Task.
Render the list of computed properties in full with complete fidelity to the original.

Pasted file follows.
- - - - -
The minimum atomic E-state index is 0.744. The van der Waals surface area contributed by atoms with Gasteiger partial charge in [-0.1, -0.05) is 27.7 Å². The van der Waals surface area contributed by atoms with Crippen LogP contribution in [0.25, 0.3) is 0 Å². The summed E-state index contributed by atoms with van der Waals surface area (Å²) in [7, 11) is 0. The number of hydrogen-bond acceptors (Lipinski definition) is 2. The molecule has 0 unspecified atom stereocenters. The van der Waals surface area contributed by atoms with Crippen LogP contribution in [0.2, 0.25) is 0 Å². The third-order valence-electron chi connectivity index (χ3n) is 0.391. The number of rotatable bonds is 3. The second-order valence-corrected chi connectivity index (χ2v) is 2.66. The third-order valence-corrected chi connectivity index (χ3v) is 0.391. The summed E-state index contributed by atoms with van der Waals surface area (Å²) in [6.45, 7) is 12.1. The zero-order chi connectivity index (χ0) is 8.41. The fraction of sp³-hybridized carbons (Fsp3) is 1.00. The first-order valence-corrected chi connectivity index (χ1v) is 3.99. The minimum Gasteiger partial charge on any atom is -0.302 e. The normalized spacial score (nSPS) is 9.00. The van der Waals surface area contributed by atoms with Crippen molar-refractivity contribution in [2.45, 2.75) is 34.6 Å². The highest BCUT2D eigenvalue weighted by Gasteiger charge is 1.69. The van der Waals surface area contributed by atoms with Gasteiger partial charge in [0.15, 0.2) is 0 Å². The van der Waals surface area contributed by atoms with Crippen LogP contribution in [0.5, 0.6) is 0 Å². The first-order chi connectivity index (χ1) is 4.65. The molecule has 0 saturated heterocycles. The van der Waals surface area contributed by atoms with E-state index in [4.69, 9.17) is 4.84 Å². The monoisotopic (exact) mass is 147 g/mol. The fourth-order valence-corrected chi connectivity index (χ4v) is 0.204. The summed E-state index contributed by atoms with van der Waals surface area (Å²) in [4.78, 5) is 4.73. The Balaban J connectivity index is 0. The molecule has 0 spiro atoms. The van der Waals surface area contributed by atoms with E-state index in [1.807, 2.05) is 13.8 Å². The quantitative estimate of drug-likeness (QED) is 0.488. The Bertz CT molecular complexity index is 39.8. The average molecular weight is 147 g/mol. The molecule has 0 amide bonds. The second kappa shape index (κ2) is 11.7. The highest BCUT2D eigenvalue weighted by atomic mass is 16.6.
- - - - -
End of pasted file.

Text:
The minimum atomic E-state index is 0.744. The van der Waals surface area contributed by atoms with Gasteiger partial charge in [-0.1, -0.05) is 27.7 Å². The van der Waals surface area contributed by atoms with Crippen LogP contribution in [0.25, 0.3) is 0 Å². The summed E-state index contributed by atoms with van der Waals surface area (Å²) in [7, 11) is 0. The number of hydrogen-bond acceptors (Lipinski definition) is 2. The molecule has 0 unspecified atom stereocenters. The van der Waals surface area contributed by atoms with Crippen LogP contribution in [0.2, 0.25) is 0 Å². The third-order valence-electron chi connectivity index (χ3n) is 0.391. The number of rotatable bonds is 3. The second-order valence-corrected chi connectivity index (χ2v) is 2.66. The third-order valence-corrected chi connectivity index (χ3v) is 0.391. The summed E-state index contributed by atoms with van der Waals surface area (Å²) in [6.45, 7) is 12.1. The zero-order chi connectivity index (χ0) is 8.41. The fraction of sp³-hybridized carbons (Fsp3) is 1.00. The first-order valence-corrected chi connectivity index (χ1v) is 3.99. The minimum Gasteiger partial charge on any atom is -0.302 e. The normalized spacial score (nSPS) is 9.00. The van der Waals surface area contributed by atoms with Crippen molar-refractivity contribution in [2.45, 2.75) is 34.6 Å². The highest BCUT2D eigenvalue weighted by Gasteiger charge is 1.69. The van der Waals surface area contributed by atoms with Gasteiger partial charge in [0.15, 0.2) is 0 Å². The van der Waals surface area contributed by atoms with Crippen LogP contribution in [0.5, 0.6) is 0 Å². The first-order chi connectivity index (χ1) is 4.65. The molecule has 0 saturated heterocycles. The van der Waals surface area contributed by atoms with E-state index in [4.69, 9.17) is 4.84 Å². The monoisotopic (exact) mass is 147 g/mol. The fourth-order valence-corrected chi connectivity index (χ4v) is 0.204. The summed E-state index contributed by atoms with van der Waals surface area (Å²) in [4.78, 5) is 4.73. The Balaban J connectivity index is 0. The molecule has 0 spiro atoms. The van der Waals surface area contributed by atoms with E-state index in [1.807, 2.05) is 13.8 Å². The quantitative estimate of drug-likeness (QED) is 0.488. The Bertz CT molecular complexity index is 39.8. The average molecular weight is 147 g/mol. The molecule has 0 amide bonds. The second kappa shape index (κ2) is 11.7. The highest BCUT2D eigenvalue weighted by atomic mass is 16.6.